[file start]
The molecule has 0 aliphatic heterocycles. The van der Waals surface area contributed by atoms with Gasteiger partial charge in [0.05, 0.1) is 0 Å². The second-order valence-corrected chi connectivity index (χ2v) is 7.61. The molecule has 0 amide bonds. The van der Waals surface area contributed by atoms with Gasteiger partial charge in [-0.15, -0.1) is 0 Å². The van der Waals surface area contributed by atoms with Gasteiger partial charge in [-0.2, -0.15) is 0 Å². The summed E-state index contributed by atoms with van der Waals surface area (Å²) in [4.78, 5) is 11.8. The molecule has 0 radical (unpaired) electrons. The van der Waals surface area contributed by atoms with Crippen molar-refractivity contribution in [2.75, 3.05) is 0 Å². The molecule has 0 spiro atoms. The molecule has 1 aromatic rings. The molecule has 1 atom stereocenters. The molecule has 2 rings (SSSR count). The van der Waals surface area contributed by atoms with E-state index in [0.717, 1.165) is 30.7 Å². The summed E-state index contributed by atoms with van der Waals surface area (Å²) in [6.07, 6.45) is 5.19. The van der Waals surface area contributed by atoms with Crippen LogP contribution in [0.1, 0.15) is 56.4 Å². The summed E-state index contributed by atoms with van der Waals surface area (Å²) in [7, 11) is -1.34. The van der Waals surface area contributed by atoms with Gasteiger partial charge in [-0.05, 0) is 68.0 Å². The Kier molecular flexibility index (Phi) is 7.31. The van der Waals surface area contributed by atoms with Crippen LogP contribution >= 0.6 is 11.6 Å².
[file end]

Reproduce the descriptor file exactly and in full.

The molecule has 0 aliphatic heterocycles. The van der Waals surface area contributed by atoms with Gasteiger partial charge in [0.05, 0.1) is 0 Å². The second-order valence-corrected chi connectivity index (χ2v) is 7.61. The molecule has 0 amide bonds. The van der Waals surface area contributed by atoms with Gasteiger partial charge in [-0.15, -0.1) is 0 Å². The van der Waals surface area contributed by atoms with Gasteiger partial charge in [-0.2, -0.15) is 0 Å². The summed E-state index contributed by atoms with van der Waals surface area (Å²) in [4.78, 5) is 11.8. The molecule has 0 radical (unpaired) electrons. The van der Waals surface area contributed by atoms with Crippen molar-refractivity contribution in [2.75, 3.05) is 0 Å². The molecule has 0 spiro atoms. The molecule has 1 aromatic rings. The molecule has 1 atom stereocenters. The molecule has 2 rings (SSSR count). The van der Waals surface area contributed by atoms with E-state index in [0.717, 1.165) is 30.7 Å². The summed E-state index contributed by atoms with van der Waals surface area (Å²) in [6.07, 6.45) is 5.19. The van der Waals surface area contributed by atoms with Crippen LogP contribution in [0.1, 0.15) is 56.4 Å². The summed E-state index contributed by atoms with van der Waals surface area (Å²) in [7, 11) is -1.34. The van der Waals surface area contributed by atoms with Gasteiger partial charge in [-0.05, 0) is 68.0 Å². The Kier molecular flexibility index (Phi) is 7.31. The van der Waals surface area contributed by atoms with Crippen LogP contribution >= 0.6 is 11.6 Å².